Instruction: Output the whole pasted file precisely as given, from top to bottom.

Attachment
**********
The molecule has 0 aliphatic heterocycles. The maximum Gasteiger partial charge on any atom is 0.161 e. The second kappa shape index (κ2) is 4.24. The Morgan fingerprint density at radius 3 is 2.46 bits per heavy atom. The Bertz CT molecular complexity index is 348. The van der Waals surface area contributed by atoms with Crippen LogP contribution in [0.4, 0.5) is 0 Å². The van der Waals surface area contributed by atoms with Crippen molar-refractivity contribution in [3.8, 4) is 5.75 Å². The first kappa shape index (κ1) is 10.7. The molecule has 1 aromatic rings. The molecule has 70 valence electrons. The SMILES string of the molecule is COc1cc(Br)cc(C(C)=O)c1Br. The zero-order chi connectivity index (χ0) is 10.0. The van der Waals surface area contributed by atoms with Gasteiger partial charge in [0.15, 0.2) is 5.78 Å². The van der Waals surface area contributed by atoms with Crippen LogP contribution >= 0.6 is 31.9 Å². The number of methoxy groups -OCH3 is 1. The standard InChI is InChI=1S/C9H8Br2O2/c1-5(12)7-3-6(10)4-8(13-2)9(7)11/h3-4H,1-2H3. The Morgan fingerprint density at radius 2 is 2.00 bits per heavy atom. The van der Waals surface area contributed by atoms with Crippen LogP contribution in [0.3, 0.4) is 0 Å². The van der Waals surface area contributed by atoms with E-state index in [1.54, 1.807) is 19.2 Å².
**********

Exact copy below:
The molecule has 0 aliphatic heterocycles. The maximum Gasteiger partial charge on any atom is 0.161 e. The second kappa shape index (κ2) is 4.24. The Morgan fingerprint density at radius 3 is 2.46 bits per heavy atom. The Bertz CT molecular complexity index is 348. The van der Waals surface area contributed by atoms with Crippen LogP contribution in [0.4, 0.5) is 0 Å². The van der Waals surface area contributed by atoms with Crippen molar-refractivity contribution in [3.8, 4) is 5.75 Å². The first kappa shape index (κ1) is 10.7. The molecule has 1 aromatic rings. The molecule has 70 valence electrons. The SMILES string of the molecule is COc1cc(Br)cc(C(C)=O)c1Br. The zero-order chi connectivity index (χ0) is 10.0. The van der Waals surface area contributed by atoms with Gasteiger partial charge in [0.15, 0.2) is 5.78 Å². The van der Waals surface area contributed by atoms with Crippen LogP contribution >= 0.6 is 31.9 Å². The number of methoxy groups -OCH3 is 1. The standard InChI is InChI=1S/C9H8Br2O2/c1-5(12)7-3-6(10)4-8(13-2)9(7)11/h3-4H,1-2H3. The Morgan fingerprint density at radius 2 is 2.00 bits per heavy atom. The van der Waals surface area contributed by atoms with Crippen LogP contribution in [0.3, 0.4) is 0 Å². The van der Waals surface area contributed by atoms with E-state index in [1.54, 1.807) is 19.2 Å².